Death Rates by Mode of Transport

The office of national statistics produce figures on the fatality rates per billion Km travelled. These are from ONS Social Trends vol 40

Fatality Rates by Mode of Transport

per billion passenger Km.

Motorcycle 88.8
Walking 30.9
Bicycle 24.2
Car 1.9
Van 0.5
Bus or coach 0.1
Rail 0.3
Water 0.9

What does this show?

  • You would have to cycle an average of  41,667,000 Km to be statistically likely to die. You would have to travel 3.33333333 × 109 Km by train (if my maths isn’t wonky)

Changes in Death Rates since 1981

death rates transport

1981 2001 2008
Motorcycle 115.8 112.1 88.8
Walking 76.9 47.5 30.9
Bicycle 56.9 32.6 24.2
Car 6.1 2.8 1.9
Rail 1.0 0.3 0.3
Van 3.7 0.9 0.5
Bus or coach 0.3 0.2 0.1
Rail 1.0 0.3 0.3

There have been big improvements in road safety. Though, this has been greatest in car and van transport. This is probably a reflection in the improved safety features of car design.

Limitations of Fatalities per Km

  • It doesn’t take into account health benefits of different forms of transport. e.g. cycling and walking help prevent certain fatal disease such as Heart disease and strokes. These are much bigger killers than transport accidents.
  • Death rates for cycling is inverse to the numbers cycling. In countries such as US, there is the lowest cycle use, but, the highest rate of death per KM. Netherlands has a higher cycle use, and one of the lowest death rates. See: Death rates per country
  • Within these modes of transport, there can be a big variance depending on how you use the form of transport. For example, fatality rates for cyclists will be higher amongst inexperienced cyclists who cycle at night without lights e.t.c. Car use is much safer for long motorway journeys.

These figures could be interpreted in a variety of ways. For example, I wouldn’t suggest that pedestrians walk around the streets wearing a cycle helmet, (though it might make as much sense as making cycle helmets compulsory.)

It is also a shame, the UK promoted car use at the expense of other forms of transport such as rail use. Rail and bus travel are much safer than driving, but it has been the car that has been promoted above all else.


9 Responses to Death Rates by Mode of Transport

  1. Lewis February 18, 2011 at 7:36 pm #

    I think that humans are lazy by nature. Pair this with the convenience of driving and it’s very difficult to shake people out of their cars and onto other forms of transport.

    Even if cycling boasted a 0% fatality rate, tell most people that if they cycle rather than drive the 4 miles to work they’d be safer, healthier, less likely to die of heart disease, less likely to injure others on the road, saving money on petrol and car maintenance, saving time and money on parking, not getting stuck in traffic, easing congestion, causing less damage to the road and causing less damage to the environment I believe they would still say “So? Driving’s easier.”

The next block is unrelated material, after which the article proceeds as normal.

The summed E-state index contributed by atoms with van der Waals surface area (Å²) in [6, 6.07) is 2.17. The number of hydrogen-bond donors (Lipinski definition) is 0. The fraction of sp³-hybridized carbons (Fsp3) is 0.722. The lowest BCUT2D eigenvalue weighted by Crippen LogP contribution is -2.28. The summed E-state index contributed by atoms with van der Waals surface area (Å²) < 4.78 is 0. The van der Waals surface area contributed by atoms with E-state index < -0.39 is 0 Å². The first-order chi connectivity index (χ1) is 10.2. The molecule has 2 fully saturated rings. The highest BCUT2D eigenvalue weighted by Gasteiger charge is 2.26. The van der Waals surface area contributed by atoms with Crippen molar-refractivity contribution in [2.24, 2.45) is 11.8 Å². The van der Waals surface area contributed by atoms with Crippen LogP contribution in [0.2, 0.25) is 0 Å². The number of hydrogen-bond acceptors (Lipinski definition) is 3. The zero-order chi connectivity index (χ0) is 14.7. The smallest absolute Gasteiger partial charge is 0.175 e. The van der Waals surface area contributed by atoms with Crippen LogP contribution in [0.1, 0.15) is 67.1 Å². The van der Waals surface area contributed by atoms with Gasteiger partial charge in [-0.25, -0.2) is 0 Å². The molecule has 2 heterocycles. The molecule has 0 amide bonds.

My Mum always worries when I go out on my bike. Despite the fact that cycling is less dangerous than driving.

  2. Peter Wilde February 8, 2011 at 8:38 am #

    I’m going to trade my car for a van. Much safer! I’m still saving for the bus!

  3. Mark Roberts February 7, 2011 at 12:45 pm #

    For those who didn’t see it the report on the BBC I mentioned is at There was also a spot on their breakfast program.

  4. Mark Roberts February 7, 2011 at 12:41 pm #

    I agree that people are not going to cycle if they don’t perceive it as safe. This is one of the reasons I’m against mandatory helmet laws (and I’m hypothesising Tejvan isn’t thrilled about the idea either). It makes cycling seem more dangerous than it really is. Reports such as the recent one on the BBC re. cyclists using helmet cams, even if well intentioned, also exacerbate the issue.

    On the plus side, the economic downturn in the UK does seem to have encouraged more people to get on their bikes, and hopefully those people will continue to see the bike as a viable (i.e. safe) means of transport if/when the financial situation improves.

    I never really though about myself as a cycling campaigner, just a fat bloke who loves his bike!

  5. pj mcnally February 7, 2011 at 11:02 am #

    All very interesting –

    The CTC and a few others have been trying to convince people to cycle, using statistics, for a long time now.

    It hasn’t worked. People don’t seem to respond too well to a jolly “You’d have to cycle 41 million km to be likely to die by bike!”

    It doesn’t actually matter what the numbers are – if people don’t perceive walking and cycling to be safe, they won’t do it. It’s no good quoting stats at these people, then just telling them to get out and “mix it up with traffic”. Vehicular cycling just about works for us, but it clearly doesn’t get bums on bikes.

    Also – i think the figures per km give a much more useful picture than the figures per hour travelled by each mode. I know cycling campaigners often prefer the latter, as it makes cycling look better – but if we want people to swap the car for the bike, it’ll be over the same journey distances, not journey times.

  6. Mark Roberts February 7, 2011 at 10:52 am #

    Lies, damned lies and statistics :-)

    It seems to me the ONS numbers represent a much inflated assessment of the dangers of cycling. A cyclist takes significantly longer to cover the kilometre than a car or train does.

    It would be interesting to see fatalities expressed as a function of time spent using a given mode of transport.


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